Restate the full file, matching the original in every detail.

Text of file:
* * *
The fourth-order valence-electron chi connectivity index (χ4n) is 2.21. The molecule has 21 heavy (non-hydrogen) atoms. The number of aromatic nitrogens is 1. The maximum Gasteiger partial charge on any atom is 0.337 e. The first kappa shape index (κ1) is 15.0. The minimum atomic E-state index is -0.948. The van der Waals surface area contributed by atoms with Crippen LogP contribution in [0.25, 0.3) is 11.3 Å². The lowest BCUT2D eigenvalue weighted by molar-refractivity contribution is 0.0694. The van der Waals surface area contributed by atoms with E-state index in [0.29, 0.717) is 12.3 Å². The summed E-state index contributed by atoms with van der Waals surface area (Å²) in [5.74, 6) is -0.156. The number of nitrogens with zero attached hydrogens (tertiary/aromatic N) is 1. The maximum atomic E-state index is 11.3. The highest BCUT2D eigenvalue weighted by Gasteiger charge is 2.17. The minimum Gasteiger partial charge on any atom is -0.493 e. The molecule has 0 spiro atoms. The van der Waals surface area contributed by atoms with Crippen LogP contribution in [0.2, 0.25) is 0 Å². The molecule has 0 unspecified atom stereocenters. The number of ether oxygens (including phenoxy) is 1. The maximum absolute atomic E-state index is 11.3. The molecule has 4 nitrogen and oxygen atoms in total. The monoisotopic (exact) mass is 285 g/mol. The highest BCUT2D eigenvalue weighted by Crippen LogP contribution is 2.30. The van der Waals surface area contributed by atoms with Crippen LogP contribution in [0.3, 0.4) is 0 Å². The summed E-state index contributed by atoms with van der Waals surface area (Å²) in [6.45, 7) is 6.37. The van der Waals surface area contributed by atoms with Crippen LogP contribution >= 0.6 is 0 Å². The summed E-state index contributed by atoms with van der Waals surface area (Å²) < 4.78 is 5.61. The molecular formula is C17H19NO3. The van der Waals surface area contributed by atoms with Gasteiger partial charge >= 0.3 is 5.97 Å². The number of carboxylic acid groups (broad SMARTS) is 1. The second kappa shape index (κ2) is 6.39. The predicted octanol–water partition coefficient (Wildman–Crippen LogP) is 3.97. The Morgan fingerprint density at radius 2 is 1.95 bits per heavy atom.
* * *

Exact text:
The fourth-order valence-electron chi connectivity index (χ4n) is 2.21. The molecule has 21 heavy (non-hydrogen) atoms. The number of aromatic nitrogens is 1. The maximum Gasteiger partial charge on any atom is 0.337 e. The first kappa shape index (κ1) is 15.0. The minimum atomic E-state index is -0.948. The van der Waals surface area contributed by atoms with Crippen LogP contribution in [0.25, 0.3) is 11.3 Å². The lowest BCUT2D eigenvalue weighted by molar-refractivity contribution is 0.0694. The van der Waals surface area contributed by atoms with E-state index in [0.29, 0.717) is 12.3 Å². The summed E-state index contributed by atoms with van der Waals surface area (Å²) in [5.74, 6) is -0.156. The number of nitrogens with zero attached hydrogens (tertiary/aromatic N) is 1. The maximum atomic E-state index is 11.3. The highest BCUT2D eigenvalue weighted by Gasteiger charge is 2.17. The minimum Gasteiger partial charge on any atom is -0.493 e. The molecule has 0 spiro atoms. The van der Waals surface area contributed by atoms with Crippen LogP contribution in [0.2, 0.25) is 0 Å². The molecule has 0 unspecified atom stereocenters. The number of ether oxygens (including phenoxy) is 1. The maximum absolute atomic E-state index is 11.3. The molecule has 4 nitrogen and oxygen atoms in total. The monoisotopic (exact) mass is 285 g/mol. The highest BCUT2D eigenvalue weighted by Crippen LogP contribution is 2.30. The van der Waals surface area contributed by atoms with Crippen LogP contribution in [0.3, 0.4) is 0 Å². The summed E-state index contributed by atoms with van der Waals surface area (Å²) in [6.45, 7) is 6.37. The van der Waals surface area contributed by atoms with Crippen LogP contribution >= 0.6 is 0 Å². The summed E-state index contributed by atoms with van der Waals surface area (Å²) < 4.78 is 5.61. The molecular formula is C17H19NO3. The van der Waals surface area contributed by atoms with Gasteiger partial charge >= 0.3 is 5.97 Å². The number of carboxylic acid groups (broad SMARTS) is 1. The second kappa shape index (κ2) is 6.39. The predicted octanol–water partition coefficient (Wildman–Crippen LogP) is 3.97. The Morgan fingerprint density at radius 2 is 1.95 bits per heavy atom.